Dr. Dao-Fu Dai receives a five-year R01 research grant from the National Institutes of Health investigating autosomal dominant polycystic kidney disease

Dr. Dao-Fu Dai Dr. Dao-Fu Dai received a five-year NIH R01 award entitled ‘Metabolic Reprogramming and FGF21 Signaling in Kidney Health and Polycystic Kidney Diseases’ from the National Institute of Diabetes and Digestive and Kidney Diseases (NIDDK).

Autosomal dominant polycystic kidney disease (ADPKD) is the most common genetic kidney disease caused by mutations in the PKD1 or PKD2 genes. Many patients often lose kidney function due to limited therapies to delay disease progression. The kidney is a highly metabolically active organ that relies on specialized tubular epithelial cells to reabsorb most of the filtered water and solutes in the body. Normal kidney tubules are highly enriched in mitochondria and preferentially use fatty acid oxidation (FAO), which generates more adenosine triphosphate (ATP) than glucose metabolism. However, one hallmark of metabolic derangement in ADPKD is decreased fatty acid oxidation (FAO) and increased aerobic glycolysis (Warburg effect). This metabolic derangement supports the growth of cysts that eventually lead to renal failure. We propose to study: 1) the role of enhancing FAO in delaying progression of ADPKD, 2) the role of ketogenic diet, FGF21 signaling and ketone body oxidation in ADPKD. Although dietary restrictions, such as time-restricted feeding or the condition of ketosis have been shown to ameliorate renal cyst progression in animal models of PKD1 mutation, the detailed molecular mechanisms are not fully elucidated. The clinical application of long-term dietary intervention is challenging because of non-compliance and high dropout rates. There is, therefore, a critical need to determine the roles of metabolic reprogramming and the molecular mechanisms underlying beneficial effects of dietary intervention, such as a ketogenic diet. We propose to investigate the effect of 5 genetic mouse models of enhanced FAO, decreased FGF21 signaling or impaired ketone body oxidation in the kidney-tubule specific PKD1 deletion mouse model of ADPKD. The metabolic status will be elucidated using metabolic flux analysis, metabolomics and targeted proteomics of metabolic proteins. In addition to mouse experiments, mechanistic studies will be performed using human cell lines with the PKD1 mutation.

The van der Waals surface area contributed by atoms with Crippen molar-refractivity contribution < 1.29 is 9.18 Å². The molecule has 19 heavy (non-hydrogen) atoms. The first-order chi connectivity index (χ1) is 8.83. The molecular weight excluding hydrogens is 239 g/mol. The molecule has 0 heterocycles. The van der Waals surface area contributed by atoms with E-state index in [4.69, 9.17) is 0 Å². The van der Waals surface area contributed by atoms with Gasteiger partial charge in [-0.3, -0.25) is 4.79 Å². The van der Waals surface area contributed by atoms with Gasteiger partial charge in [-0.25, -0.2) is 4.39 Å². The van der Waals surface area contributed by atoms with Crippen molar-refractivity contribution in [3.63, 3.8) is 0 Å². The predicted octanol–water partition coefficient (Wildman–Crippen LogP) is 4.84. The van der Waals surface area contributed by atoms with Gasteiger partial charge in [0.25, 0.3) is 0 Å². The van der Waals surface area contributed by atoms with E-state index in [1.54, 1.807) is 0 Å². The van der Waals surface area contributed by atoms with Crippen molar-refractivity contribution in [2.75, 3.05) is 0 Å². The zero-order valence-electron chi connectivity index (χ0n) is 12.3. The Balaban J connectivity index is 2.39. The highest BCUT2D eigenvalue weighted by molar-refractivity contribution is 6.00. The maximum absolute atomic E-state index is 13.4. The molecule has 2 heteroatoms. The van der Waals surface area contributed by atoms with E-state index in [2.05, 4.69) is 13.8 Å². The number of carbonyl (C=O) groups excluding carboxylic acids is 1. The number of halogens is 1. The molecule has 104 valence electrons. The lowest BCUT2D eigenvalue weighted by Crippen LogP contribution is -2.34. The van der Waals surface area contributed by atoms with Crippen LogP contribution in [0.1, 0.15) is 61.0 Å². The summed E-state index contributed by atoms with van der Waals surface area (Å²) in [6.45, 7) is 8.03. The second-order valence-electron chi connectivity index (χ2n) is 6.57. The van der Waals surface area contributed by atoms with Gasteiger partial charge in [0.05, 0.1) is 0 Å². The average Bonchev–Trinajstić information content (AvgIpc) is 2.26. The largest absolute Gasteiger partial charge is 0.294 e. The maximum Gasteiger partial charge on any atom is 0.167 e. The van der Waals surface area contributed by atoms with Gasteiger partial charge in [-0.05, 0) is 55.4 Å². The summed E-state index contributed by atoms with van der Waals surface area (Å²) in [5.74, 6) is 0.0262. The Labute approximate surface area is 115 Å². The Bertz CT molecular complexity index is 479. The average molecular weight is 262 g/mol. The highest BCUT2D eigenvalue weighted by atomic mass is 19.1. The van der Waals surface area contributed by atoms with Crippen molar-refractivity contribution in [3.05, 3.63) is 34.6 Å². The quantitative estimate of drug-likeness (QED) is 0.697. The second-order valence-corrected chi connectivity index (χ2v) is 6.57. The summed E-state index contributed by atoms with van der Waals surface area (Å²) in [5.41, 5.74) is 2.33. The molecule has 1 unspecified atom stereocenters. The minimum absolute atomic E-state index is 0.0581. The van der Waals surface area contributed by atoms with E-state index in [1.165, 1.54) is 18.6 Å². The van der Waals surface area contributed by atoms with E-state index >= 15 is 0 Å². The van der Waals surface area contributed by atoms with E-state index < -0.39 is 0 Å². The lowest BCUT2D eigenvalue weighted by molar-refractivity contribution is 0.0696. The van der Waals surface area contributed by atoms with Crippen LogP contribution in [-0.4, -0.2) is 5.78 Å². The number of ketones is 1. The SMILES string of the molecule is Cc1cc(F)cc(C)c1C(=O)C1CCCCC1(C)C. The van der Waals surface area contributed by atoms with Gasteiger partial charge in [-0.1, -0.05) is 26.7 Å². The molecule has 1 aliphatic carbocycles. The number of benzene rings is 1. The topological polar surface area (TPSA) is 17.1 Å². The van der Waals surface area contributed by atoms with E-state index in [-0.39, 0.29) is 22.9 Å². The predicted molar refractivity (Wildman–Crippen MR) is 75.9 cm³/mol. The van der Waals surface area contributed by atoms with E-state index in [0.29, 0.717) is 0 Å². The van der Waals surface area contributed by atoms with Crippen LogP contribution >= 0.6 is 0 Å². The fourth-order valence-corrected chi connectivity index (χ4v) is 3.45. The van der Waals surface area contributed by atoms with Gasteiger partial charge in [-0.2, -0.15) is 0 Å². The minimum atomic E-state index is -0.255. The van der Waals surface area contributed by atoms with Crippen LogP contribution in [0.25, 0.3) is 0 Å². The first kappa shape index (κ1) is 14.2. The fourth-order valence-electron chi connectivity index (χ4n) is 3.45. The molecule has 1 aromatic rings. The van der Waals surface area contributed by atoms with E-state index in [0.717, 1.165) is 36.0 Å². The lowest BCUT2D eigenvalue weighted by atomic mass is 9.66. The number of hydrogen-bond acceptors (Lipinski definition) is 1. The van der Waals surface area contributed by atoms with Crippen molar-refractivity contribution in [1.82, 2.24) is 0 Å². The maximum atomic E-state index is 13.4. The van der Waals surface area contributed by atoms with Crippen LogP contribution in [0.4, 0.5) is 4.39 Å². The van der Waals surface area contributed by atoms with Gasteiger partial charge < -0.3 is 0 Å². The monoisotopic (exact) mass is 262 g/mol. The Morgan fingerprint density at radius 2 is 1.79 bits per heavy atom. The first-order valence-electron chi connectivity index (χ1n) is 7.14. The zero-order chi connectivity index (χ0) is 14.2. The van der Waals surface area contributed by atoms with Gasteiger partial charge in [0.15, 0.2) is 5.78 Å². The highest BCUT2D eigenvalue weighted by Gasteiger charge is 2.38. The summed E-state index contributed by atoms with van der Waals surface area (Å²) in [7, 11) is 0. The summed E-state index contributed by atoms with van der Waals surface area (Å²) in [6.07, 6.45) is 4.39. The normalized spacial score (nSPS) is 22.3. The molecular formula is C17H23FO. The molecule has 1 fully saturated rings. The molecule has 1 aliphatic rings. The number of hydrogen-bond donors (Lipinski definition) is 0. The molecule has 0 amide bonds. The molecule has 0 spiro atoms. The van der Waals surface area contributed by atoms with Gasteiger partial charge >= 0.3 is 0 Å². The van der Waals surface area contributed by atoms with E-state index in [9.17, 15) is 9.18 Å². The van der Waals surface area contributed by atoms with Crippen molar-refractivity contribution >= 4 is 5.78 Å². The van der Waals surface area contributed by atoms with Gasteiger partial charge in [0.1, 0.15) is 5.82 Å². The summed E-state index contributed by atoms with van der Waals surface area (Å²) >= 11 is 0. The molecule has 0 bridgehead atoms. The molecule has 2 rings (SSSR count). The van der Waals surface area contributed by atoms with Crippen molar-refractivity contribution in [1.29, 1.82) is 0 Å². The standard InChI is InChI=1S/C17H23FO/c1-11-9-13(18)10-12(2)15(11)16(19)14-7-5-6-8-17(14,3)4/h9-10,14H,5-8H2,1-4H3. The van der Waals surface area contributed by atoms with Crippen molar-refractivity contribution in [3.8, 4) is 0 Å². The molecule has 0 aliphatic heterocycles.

Wednesday, September 21, 2022